In Elevator Repair Service’s Gatz, a theater production in which the entirety of F. Scott Fitzgerald’s The Great Gatsby is spoken, a worker arrives at his dingy office, finds a tattered copy of the book, and starts reading. What unfolds over the next eight hours is the story of Great Gatsby slowly being inscribed upon the physical world. As the man keeps reading his co-workers subtly merge with the novel’s characters; the office becomes the site where we see in our mind’s eye the hotel room in New York, the estate on Long Island; the reader becomes the narrator of the novel. No significant physical changes are made to the set, and yet the two realities rest like photo negatives on top on each other in the same frame. We see a woman on stage holding her face, and we wonder about the odd gesture. It is followed with the narrator saying, “Daisy took her face in her hands as if feeling its lovely shape.” The audience is tasked with operating in different states — one of seeing theater and one of reading a book — which combine to create a third state. This layering of frames transforms a singular experience into something else.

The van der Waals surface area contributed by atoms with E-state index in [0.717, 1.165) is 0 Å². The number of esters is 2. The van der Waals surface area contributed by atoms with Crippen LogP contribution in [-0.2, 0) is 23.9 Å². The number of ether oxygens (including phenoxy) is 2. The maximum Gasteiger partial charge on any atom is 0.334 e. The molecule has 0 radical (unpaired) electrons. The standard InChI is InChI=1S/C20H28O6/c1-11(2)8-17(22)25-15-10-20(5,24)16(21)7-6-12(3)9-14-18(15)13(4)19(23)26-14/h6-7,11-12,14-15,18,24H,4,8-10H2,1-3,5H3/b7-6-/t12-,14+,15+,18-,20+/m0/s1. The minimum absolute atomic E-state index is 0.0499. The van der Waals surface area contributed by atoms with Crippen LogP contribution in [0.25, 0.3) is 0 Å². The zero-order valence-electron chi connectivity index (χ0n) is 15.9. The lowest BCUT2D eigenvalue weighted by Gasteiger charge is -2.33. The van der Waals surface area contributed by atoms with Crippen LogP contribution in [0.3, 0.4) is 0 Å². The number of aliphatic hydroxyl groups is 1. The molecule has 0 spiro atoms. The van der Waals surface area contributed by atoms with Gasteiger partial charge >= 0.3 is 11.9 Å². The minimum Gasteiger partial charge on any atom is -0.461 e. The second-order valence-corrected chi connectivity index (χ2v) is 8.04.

Netta Yerushalmy’s Paramodernities #1, #4, #3
This is all stolen. It is important to remember that this is all stolen material.
That line about stolen material was uttered halfway through Netta Yerushalmy’s Paramodernities by one of the performers. And it stuck with me. The piece is described as “series of lecture-performances, or dance-experiments, generated through deconstructions of landmark modern choreographies, performed alongside contributions by scholars and writers who situate these iconic works and artists within the larger project of Modernism.” As you entered the space, two questions were projected on the wall: “What does it mean to repeat choreography? Can choreographic form shock us into thought?”